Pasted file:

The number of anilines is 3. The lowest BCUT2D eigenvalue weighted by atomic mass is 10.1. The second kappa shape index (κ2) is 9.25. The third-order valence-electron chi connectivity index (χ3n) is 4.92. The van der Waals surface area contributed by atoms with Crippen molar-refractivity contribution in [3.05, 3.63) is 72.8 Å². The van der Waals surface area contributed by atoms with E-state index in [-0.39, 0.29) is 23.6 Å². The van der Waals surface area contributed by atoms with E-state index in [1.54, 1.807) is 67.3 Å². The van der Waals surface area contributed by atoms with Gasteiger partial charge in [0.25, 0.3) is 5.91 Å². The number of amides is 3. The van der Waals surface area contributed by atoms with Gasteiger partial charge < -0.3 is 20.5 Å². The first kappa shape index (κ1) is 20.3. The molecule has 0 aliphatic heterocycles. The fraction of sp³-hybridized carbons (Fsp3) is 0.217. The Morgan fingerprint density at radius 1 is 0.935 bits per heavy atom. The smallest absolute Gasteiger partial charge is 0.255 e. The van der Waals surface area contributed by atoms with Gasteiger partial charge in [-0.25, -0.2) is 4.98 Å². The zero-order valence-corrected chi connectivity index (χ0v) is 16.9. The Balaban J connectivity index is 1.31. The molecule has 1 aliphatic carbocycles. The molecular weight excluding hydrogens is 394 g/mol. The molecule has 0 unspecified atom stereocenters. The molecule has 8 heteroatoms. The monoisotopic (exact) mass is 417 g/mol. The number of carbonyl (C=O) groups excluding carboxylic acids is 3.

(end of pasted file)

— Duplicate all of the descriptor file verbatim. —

The number of anilines is 3. The lowest BCUT2D eigenvalue weighted by atomic mass is 10.1. The second kappa shape index (κ2) is 9.25. The third-order valence-electron chi connectivity index (χ3n) is 4.92. The van der Waals surface area contributed by atoms with Crippen molar-refractivity contribution in [3.05, 3.63) is 72.8 Å². The van der Waals surface area contributed by atoms with E-state index in [-0.39, 0.29) is 23.6 Å². The van der Waals surface area contributed by atoms with E-state index in [1.54, 1.807) is 67.3 Å². The van der Waals surface area contributed by atoms with Gasteiger partial charge in [0.25, 0.3) is 5.91 Å². The number of amides is 3. The van der Waals surface area contributed by atoms with Gasteiger partial charge < -0.3 is 20.5 Å². The first kappa shape index (κ1) is 20.3. The molecule has 0 aliphatic heterocycles. The fraction of sp³-hybridized carbons (Fsp3) is 0.217. The Morgan fingerprint density at radius 1 is 0.935 bits per heavy atom. The smallest absolute Gasteiger partial charge is 0.255 e. The van der Waals surface area contributed by atoms with Gasteiger partial charge in [-0.25, -0.2) is 4.98 Å². The zero-order valence-corrected chi connectivity index (χ0v) is 16.9. The Balaban J connectivity index is 1.31. The molecule has 1 aliphatic carbocycles. The molecular weight excluding hydrogens is 394 g/mol. The molecule has 0 unspecified atom stereocenters. The molecule has 8 heteroatoms. The monoisotopic (exact) mass is 417 g/mol. The number of carbonyl (C=O) groups excluding carboxylic acids is 3.